LAST year, Paul McCarthy guided Seandún to the final of the Co-op SuperStores Cork Premier SHC divisions/colleges final.
Wins over Duhallow and Muskerry brought the city divisional team – competing in the championship for the first time in a decade – to a clash with Imokilly. Defeat there was no disgrace, but they suffered due to scheduling conflicts.
McCarthy and his management team of Gordon Aherne, Mark Prendergast, Ken St Ledger, Ray Lucey were keen to move on to something else and Inniscarra proved to be the perfect match for them. Having topped their Premier IHC group, a semi-final with Ballinhassig awaits in Cloughduv at 4pm tomorrow.
“We sat down one night after the Seandún gig was over, myself and the coaches, and we said we’d go again somewhere,” he says.
“We felt we couldn’t leave things the way they were, because the way it ended with Seandún was disappointing – we didn’t get a fair crack of the whip in the end, after putting in a lot of hours with the team.
“We said we’d stick together and go again. A few calls were made and we met the club and met the players. We put a plan out for them and asked them if they’d buy into it and they have since last October.
“The challenge was attractive – it wasn’t a case that they had no chance. We don’t know at the start of any given year where we’re going to end up, all we can do is try and that’s the beauty of it. That’s where the enjoyment is, the challenge.
“I think hurling is the best game in the world and it’s a privilege to coach any team, especially a proud club like Inniscarra.”
The son of Gerald McCarthy, Paul coached teams at various levels for his home club St Finbarr’s. Wins over Youghal and Bandon meant Inniscarra were sure of qualification before their final match against Valley Rovers, where a draw was enough for top spot and one of the top two seedings.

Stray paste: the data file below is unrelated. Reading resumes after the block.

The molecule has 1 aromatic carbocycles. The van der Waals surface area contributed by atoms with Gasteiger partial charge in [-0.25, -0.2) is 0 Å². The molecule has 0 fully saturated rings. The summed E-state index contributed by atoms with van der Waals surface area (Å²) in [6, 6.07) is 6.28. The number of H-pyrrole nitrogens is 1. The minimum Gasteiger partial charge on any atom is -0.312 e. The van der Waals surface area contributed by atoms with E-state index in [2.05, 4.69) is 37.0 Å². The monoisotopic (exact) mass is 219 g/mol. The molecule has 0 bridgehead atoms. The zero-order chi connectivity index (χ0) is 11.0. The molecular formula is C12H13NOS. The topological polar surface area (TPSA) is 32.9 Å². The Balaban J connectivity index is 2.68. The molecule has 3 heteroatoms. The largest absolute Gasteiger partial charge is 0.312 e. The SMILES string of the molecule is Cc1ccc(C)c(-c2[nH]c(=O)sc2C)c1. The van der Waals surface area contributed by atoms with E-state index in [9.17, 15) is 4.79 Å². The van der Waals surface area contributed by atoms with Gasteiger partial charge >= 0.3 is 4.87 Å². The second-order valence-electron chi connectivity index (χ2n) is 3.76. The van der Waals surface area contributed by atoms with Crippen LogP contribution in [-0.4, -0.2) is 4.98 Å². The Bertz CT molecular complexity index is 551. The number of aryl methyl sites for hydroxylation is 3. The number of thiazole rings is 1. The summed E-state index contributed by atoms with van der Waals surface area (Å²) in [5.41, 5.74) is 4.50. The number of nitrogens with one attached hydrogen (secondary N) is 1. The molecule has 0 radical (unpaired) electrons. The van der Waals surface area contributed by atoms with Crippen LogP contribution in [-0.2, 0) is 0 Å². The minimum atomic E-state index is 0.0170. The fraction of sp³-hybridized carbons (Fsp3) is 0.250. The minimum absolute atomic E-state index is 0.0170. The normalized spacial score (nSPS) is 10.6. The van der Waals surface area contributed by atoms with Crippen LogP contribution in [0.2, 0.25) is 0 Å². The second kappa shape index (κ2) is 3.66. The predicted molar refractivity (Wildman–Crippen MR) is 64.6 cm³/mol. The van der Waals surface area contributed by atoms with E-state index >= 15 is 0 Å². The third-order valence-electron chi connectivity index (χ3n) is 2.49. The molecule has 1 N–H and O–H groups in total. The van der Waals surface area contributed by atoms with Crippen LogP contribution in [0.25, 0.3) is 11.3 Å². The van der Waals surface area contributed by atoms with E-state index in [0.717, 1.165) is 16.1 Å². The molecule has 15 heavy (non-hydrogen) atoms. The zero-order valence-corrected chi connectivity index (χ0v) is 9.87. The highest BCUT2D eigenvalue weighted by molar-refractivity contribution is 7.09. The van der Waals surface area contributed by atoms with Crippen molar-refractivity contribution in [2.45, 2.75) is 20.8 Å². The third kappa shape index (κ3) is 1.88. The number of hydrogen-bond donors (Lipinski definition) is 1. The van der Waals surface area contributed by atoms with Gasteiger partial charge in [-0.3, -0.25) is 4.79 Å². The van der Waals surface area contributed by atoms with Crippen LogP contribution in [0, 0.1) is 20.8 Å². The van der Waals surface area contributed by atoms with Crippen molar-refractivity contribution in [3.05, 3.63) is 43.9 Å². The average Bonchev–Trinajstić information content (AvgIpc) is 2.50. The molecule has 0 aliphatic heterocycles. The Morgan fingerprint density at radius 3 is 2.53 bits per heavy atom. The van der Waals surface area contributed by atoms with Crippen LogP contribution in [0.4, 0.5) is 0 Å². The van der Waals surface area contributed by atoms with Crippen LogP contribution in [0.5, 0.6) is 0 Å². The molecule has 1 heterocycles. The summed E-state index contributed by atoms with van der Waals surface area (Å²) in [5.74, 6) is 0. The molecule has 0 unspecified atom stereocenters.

“To be honest, we drew with Valleys in the last group game and we were actually bitterly disappointed with the way we played,” McCarthy says.
“But we got a draw but it was as good as a win on the day as it got us into the semi-final. We didn’t perform but we ground it out, the lads stuck to what we were telling them to do and it worked out very well for us.
“Any draw you get in the top grades, they’re all going to be tough and a lot comes down to what happens on the day. Look at Bandon – we beat them well and they still ended up going through and nearly caught Ballinhassig the last day.
“We went unbeaten – ourselves, Castlelyons and Watergrasshill, two in the semi-finals and the other gone. It’s very competitive and premier intermediate always has been.
“Teams are tuned in and hungry – they all want to get up to the top grades and there’s nothing easy there.”
The extra two weeks off were certainly welcome.
“It was a blessing, really,” McCarthy says.
“It was unfortunate that the junior footballers, who put in a massive effort and had a lot of dual players, were caught by Aghinagh in the Mid-Cork semi-final but it’s worked out well for us from a hurling perspective.
“We’ve had three clear weeks with the lads and this is where the strength and conditioning really comes into play because the run has to be really timed.
“Everything is working well, though. As well as the management, you have a lot of Inniscarra people involved and the work they’re doing is phenomenal, filling ice-baths and looking after food and gear and everything is brilliant.
“You need a big team – it’s not just the coaches and the manager, you need a team around that team as well and we have that, thank God.”
Ballinhassig, who finished second to Castlemartyr in the group stage, earned a semi-final spot with victory over Bandon a fortnight ago.
Castlemartyr, winners of the Lower IHC in 2020 and then the IAHC last year, kept up their momentum as they beat Carrigaline to set up a last-four meeting with Castlelyons, who, like Inniscarra, took an automatic place in the semis. That game takes place at Páirc Uí Chaoimh at 5.45pm tomorrow.